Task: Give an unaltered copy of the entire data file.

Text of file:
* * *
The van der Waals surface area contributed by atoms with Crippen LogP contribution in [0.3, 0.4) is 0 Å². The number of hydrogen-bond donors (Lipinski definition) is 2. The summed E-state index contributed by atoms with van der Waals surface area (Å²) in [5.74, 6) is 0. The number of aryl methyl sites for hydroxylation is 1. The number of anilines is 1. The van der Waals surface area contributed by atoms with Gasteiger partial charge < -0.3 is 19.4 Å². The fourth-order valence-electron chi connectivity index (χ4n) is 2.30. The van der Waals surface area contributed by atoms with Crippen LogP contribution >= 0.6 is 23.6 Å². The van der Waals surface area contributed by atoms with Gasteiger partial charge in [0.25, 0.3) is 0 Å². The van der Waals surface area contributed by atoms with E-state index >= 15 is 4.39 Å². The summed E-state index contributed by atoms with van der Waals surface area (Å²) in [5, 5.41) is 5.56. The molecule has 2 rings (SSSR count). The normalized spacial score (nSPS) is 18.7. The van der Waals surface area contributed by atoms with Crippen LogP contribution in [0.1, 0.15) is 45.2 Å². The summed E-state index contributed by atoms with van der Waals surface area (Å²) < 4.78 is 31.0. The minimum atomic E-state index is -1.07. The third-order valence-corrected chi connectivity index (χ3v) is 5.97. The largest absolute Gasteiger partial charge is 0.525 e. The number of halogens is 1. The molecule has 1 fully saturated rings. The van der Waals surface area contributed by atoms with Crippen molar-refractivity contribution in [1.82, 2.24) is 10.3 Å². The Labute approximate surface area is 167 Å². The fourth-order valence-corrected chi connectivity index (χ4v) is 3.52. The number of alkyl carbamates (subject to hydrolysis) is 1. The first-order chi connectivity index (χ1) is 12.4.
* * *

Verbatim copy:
The van der Waals surface area contributed by atoms with Crippen LogP contribution in [0.3, 0.4) is 0 Å². The number of hydrogen-bond donors (Lipinski definition) is 2. The summed E-state index contributed by atoms with van der Waals surface area (Å²) in [5.74, 6) is 0. The number of aryl methyl sites for hydroxylation is 1. The number of anilines is 1. The van der Waals surface area contributed by atoms with Gasteiger partial charge < -0.3 is 19.4 Å². The fourth-order valence-electron chi connectivity index (χ4n) is 2.30. The van der Waals surface area contributed by atoms with Crippen LogP contribution >= 0.6 is 23.6 Å². The van der Waals surface area contributed by atoms with Gasteiger partial charge in [0.25, 0.3) is 0 Å². The van der Waals surface area contributed by atoms with E-state index >= 15 is 4.39 Å². The summed E-state index contributed by atoms with van der Waals surface area (Å²) in [5, 5.41) is 5.56. The molecule has 2 rings (SSSR count). The normalized spacial score (nSPS) is 18.7. The van der Waals surface area contributed by atoms with Crippen LogP contribution in [0.1, 0.15) is 45.2 Å². The summed E-state index contributed by atoms with van der Waals surface area (Å²) < 4.78 is 31.0. The minimum atomic E-state index is -1.07. The third-order valence-corrected chi connectivity index (χ3v) is 5.97. The largest absolute Gasteiger partial charge is 0.525 e. The number of halogens is 1. The molecule has 1 fully saturated rings. The van der Waals surface area contributed by atoms with Crippen molar-refractivity contribution in [1.82, 2.24) is 10.3 Å². The Labute approximate surface area is 167 Å². The fourth-order valence-corrected chi connectivity index (χ4v) is 3.52. The number of alkyl carbamates (subject to hydrolysis) is 1. The first-order chi connectivity index (χ1) is 12.4.